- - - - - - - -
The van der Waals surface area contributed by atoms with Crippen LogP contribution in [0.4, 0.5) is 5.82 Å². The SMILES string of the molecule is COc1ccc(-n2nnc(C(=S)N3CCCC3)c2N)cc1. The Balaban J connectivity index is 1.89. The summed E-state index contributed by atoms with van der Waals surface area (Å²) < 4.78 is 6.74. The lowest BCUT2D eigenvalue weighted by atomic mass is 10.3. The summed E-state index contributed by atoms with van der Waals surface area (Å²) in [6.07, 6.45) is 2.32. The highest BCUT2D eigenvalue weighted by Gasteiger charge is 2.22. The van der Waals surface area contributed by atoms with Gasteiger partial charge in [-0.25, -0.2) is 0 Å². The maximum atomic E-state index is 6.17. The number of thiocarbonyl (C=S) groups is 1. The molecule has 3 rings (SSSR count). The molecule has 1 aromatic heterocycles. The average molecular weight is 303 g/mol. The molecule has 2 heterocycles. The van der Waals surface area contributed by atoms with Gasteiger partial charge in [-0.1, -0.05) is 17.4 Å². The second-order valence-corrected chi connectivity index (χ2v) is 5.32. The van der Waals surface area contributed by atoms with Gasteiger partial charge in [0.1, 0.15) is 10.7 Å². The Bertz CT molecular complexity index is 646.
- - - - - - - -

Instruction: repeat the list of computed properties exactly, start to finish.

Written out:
The van der Waals surface area contributed by atoms with Crippen LogP contribution in [0.4, 0.5) is 5.82 Å². The SMILES string of the molecule is COc1ccc(-n2nnc(C(=S)N3CCCC3)c2N)cc1. The Balaban J connectivity index is 1.89. The summed E-state index contributed by atoms with van der Waals surface area (Å²) < 4.78 is 6.74. The lowest BCUT2D eigenvalue weighted by atomic mass is 10.3. The summed E-state index contributed by atoms with van der Waals surface area (Å²) in [6.07, 6.45) is 2.32. The highest BCUT2D eigenvalue weighted by Gasteiger charge is 2.22. The van der Waals surface area contributed by atoms with Gasteiger partial charge in [-0.25, -0.2) is 0 Å². The maximum atomic E-state index is 6.17. The number of thiocarbonyl (C=S) groups is 1. The molecule has 3 rings (SSSR count). The molecule has 1 aromatic heterocycles. The average molecular weight is 303 g/mol. The molecule has 2 heterocycles. The van der Waals surface area contributed by atoms with Gasteiger partial charge in [-0.1, -0.05) is 17.4 Å². The second-order valence-corrected chi connectivity index (χ2v) is 5.32. The van der Waals surface area contributed by atoms with Gasteiger partial charge in [0.1, 0.15) is 10.7 Å². The Bertz CT molecular complexity index is 646.